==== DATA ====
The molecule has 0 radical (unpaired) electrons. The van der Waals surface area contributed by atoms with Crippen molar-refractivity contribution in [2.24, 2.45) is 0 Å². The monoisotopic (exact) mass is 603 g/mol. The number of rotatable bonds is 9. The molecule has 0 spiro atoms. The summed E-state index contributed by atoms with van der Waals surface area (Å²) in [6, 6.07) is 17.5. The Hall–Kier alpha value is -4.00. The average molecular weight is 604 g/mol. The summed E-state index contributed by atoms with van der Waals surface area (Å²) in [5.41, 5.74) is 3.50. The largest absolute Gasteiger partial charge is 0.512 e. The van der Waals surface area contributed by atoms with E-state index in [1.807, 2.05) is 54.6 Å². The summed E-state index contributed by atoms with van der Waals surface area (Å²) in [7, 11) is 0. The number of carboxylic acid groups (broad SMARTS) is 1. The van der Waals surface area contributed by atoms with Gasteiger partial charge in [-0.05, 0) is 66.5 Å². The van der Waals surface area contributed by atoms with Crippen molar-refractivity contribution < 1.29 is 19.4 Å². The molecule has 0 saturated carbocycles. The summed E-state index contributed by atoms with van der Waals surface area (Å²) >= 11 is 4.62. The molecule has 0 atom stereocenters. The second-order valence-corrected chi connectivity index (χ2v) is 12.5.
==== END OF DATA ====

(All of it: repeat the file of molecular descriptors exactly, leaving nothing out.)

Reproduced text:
The molecule has 0 radical (unpaired) electrons. The van der Waals surface area contributed by atoms with Crippen molar-refractivity contribution in [2.24, 2.45) is 0 Å². The monoisotopic (exact) mass is 603 g/mol. The number of rotatable bonds is 9. The molecule has 0 spiro atoms. The summed E-state index contributed by atoms with van der Waals surface area (Å²) in [6, 6.07) is 17.5. The Hall–Kier alpha value is -4.00. The average molecular weight is 604 g/mol. The summed E-state index contributed by atoms with van der Waals surface area (Å²) in [5.41, 5.74) is 3.50. The largest absolute Gasteiger partial charge is 0.512 e. The van der Waals surface area contributed by atoms with E-state index in [1.807, 2.05) is 54.6 Å². The summed E-state index contributed by atoms with van der Waals surface area (Å²) in [7, 11) is 0. The number of carboxylic acid groups (broad SMARTS) is 1. The van der Waals surface area contributed by atoms with Gasteiger partial charge in [-0.05, 0) is 66.5 Å². The van der Waals surface area contributed by atoms with Crippen molar-refractivity contribution < 1.29 is 19.4 Å². The molecule has 0 saturated carbocycles. The summed E-state index contributed by atoms with van der Waals surface area (Å²) >= 11 is 4.62. The molecule has 0 atom stereocenters. The second-order valence-corrected chi connectivity index (χ2v) is 12.5.